For purposes of this post, let's assume (so as to preempt trivial answers) we are in a workplace where both urgency (ie. time) and efficiency/quality of work (not wasting materials and producing quality results) is of importance. Naturally, these two concerns are at odds; there is a tradeoff that must be optimized by the apt team.
Suppose I have discovered a critical issue in a project. This issue could translate into an increased cost (perhaps something must be rebuilt, and thus the materials used for it are now wasted) or falling behind schedule (even if the schedule allowed for unforeseen setbacks, a major issue could still mean this reserve is depleted and future setbacks could be dangerous). Obviously, I immediately communicate with my supervisor about this, so that we may come up with a plan to address the crisis.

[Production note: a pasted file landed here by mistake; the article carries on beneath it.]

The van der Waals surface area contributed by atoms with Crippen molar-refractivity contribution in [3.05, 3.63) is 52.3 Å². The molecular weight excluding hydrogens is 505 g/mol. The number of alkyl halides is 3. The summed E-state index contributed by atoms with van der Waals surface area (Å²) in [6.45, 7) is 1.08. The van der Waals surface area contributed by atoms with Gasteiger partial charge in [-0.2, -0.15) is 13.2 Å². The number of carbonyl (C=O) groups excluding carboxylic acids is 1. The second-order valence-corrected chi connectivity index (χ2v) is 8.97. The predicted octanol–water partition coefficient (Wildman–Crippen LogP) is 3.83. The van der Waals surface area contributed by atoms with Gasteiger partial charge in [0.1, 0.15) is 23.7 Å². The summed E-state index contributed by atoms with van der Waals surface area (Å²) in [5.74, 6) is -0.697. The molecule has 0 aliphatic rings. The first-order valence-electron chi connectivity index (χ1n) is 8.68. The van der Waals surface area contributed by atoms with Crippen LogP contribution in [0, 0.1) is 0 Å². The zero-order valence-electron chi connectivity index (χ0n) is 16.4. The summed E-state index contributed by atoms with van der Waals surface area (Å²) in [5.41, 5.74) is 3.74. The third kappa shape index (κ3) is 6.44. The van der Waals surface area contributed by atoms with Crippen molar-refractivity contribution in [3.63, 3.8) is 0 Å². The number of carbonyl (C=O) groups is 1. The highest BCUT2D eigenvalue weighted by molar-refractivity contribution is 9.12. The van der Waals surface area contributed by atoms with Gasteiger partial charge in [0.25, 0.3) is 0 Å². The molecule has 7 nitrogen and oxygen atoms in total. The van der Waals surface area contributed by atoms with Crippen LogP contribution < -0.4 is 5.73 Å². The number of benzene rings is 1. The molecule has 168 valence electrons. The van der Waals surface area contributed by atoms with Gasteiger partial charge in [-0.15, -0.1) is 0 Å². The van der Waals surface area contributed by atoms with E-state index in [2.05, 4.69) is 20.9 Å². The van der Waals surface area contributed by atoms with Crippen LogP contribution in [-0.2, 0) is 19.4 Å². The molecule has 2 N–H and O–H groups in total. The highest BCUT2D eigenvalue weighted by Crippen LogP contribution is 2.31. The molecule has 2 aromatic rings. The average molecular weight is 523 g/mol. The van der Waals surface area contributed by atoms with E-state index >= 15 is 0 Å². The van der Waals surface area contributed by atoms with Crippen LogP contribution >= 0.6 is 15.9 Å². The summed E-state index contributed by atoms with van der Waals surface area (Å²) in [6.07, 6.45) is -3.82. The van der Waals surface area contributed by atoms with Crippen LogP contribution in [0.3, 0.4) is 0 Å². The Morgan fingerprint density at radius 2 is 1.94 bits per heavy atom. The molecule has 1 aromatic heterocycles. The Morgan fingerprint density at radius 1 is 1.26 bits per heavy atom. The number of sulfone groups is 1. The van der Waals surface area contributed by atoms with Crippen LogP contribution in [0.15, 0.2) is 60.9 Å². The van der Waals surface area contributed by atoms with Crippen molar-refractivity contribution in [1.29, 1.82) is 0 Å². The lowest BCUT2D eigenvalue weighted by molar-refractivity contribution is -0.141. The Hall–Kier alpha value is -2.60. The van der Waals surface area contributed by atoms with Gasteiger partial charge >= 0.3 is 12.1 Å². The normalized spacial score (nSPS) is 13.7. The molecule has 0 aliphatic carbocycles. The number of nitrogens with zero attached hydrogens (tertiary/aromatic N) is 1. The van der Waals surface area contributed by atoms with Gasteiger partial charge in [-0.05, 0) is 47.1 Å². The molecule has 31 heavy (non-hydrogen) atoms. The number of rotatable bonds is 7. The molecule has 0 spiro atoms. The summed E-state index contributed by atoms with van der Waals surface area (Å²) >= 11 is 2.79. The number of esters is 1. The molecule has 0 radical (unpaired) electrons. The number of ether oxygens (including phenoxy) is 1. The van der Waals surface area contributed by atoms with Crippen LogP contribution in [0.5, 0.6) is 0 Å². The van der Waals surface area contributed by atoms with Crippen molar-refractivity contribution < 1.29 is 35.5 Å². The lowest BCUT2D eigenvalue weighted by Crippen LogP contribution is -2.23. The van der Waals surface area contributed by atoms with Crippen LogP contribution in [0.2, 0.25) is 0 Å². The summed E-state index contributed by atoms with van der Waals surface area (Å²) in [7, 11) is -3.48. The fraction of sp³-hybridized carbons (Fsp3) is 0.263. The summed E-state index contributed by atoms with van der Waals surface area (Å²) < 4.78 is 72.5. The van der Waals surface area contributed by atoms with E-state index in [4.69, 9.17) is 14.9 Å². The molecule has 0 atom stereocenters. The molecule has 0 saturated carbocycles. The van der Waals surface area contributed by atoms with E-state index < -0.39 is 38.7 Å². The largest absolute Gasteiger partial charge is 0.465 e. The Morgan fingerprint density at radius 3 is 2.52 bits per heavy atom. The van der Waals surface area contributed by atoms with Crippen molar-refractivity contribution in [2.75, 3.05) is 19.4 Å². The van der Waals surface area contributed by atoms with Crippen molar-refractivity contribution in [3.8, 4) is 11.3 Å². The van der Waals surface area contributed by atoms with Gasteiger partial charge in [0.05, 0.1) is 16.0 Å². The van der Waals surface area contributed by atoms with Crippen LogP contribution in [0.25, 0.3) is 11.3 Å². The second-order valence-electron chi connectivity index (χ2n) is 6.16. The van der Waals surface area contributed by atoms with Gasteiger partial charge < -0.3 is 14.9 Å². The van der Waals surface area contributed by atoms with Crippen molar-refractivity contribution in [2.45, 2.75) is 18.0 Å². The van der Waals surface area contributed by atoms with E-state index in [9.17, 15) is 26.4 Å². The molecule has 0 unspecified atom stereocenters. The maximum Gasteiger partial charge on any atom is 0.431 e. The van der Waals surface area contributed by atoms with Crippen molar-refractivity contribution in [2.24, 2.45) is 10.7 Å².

My question: When I communicate this crisis to my supervisor, should I speak in an urgent tone, or try to be calm?
To my mind, this immediately evokes the idea of astronauts who are trained to remain perfectly calm even in the most precarious, hopeless catastrophe. The reason is obvious, creating panic does not promote clear thinking, and even if one is agitated, this should not be allowed to spread to others.
But real life is (usually) not a space shuttle mission. If I seem excessively stoic about an accident that just cost my boss a lot of money, effort or client goodwill, they may feel that I'm being cavalier and careless with important matters. An urgent tone of voice can also have the psychological benefit of creating a state of alertness in everyone involved.
Is there a rule of thumb for how urgent and troubled one should sound when discussing an urgent, troubling matter?